Isaac Warren: Another Take on Journalism’s Future

Lukas Myers

Lukas Myers

Isaac Warren, Former Lamp Editor

Living in the digital age is an utterly unique experience. Access to information is available at an unprecedented scale. The internet alone is comprised of over a trillion gigabytes of information, with access to any sector of it available at the swipe of a finger on a touchscreen.

Since the average American has instantaneous access to a plethora of information, what does this spell for the future of journalism? I believe the act of preparing information for consumption will never disappear; however, the methods used to accomplish this will be ever-changing, as well as who is doing the content creation.

In this day in age, I have noticed the average person is just as capable of publishing a one-hour longform video essay just as easily as CNN or Discovery can, and will consistently garner more views than traditional news media. Video essays, even about incredibly niche topics, have a hungry audience waiting for more content. Gone are the days when the best documentaries were on cable TV, we live in an era where anyone can do their own research, create their own content, and freely publish it online and even earn money for their work. Network executives are no longer calling the shots as to what they think the average person wants to see. Consumers are selectively choosing content they wish to experience, rather than having to choose from a narrow selection of highly curated opinions and sound bites.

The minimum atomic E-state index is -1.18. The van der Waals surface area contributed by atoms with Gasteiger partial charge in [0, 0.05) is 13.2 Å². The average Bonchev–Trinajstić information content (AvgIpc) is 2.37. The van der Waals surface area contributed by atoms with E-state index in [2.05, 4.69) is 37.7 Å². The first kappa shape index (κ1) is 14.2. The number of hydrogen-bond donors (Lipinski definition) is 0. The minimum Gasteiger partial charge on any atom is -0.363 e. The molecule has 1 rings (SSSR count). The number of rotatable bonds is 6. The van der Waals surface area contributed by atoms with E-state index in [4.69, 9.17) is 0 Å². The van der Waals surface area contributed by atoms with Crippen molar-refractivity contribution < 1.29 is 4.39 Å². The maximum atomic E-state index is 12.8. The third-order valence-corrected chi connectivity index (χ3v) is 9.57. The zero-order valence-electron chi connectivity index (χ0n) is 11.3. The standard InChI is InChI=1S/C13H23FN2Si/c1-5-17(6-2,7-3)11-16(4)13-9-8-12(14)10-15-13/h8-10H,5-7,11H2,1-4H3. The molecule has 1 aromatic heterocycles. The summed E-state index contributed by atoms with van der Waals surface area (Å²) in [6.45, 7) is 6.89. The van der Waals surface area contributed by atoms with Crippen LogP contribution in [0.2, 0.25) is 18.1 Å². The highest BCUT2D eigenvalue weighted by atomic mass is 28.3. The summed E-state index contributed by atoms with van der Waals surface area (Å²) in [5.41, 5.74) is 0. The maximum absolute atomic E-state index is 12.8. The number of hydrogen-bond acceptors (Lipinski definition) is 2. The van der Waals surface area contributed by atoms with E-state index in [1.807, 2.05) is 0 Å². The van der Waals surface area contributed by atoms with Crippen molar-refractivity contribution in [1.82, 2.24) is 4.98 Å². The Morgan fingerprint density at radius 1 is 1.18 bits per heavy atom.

Media companies have attempted to enter this space, with some notable failures. CNN+, a streaming platform created by CNN, is struggling to maintain 10,000 daily users, and facing budget cuts, despite only being launched for less than a month. Meanwhile, Philip DeFranco, an online news commentator, regularly sees over 100,000 views on each of his videos.

How can this be? I believe news conglomerates like CNN are seen as a faceless entity with speaking heads with almost celebrity status. While celebrities can be perceived as living in another world, a content creator making two-hour video essays about a video game will likely be more favored, simply because they’re independent, creating content for the sake of creating content, and are more often perceived as humble and not totally in it for the money.

Journalism has a future in the digital age, however it will be run and maintained by a loose network of creators working independently, not a media oligopoly struggling to maintain an audience.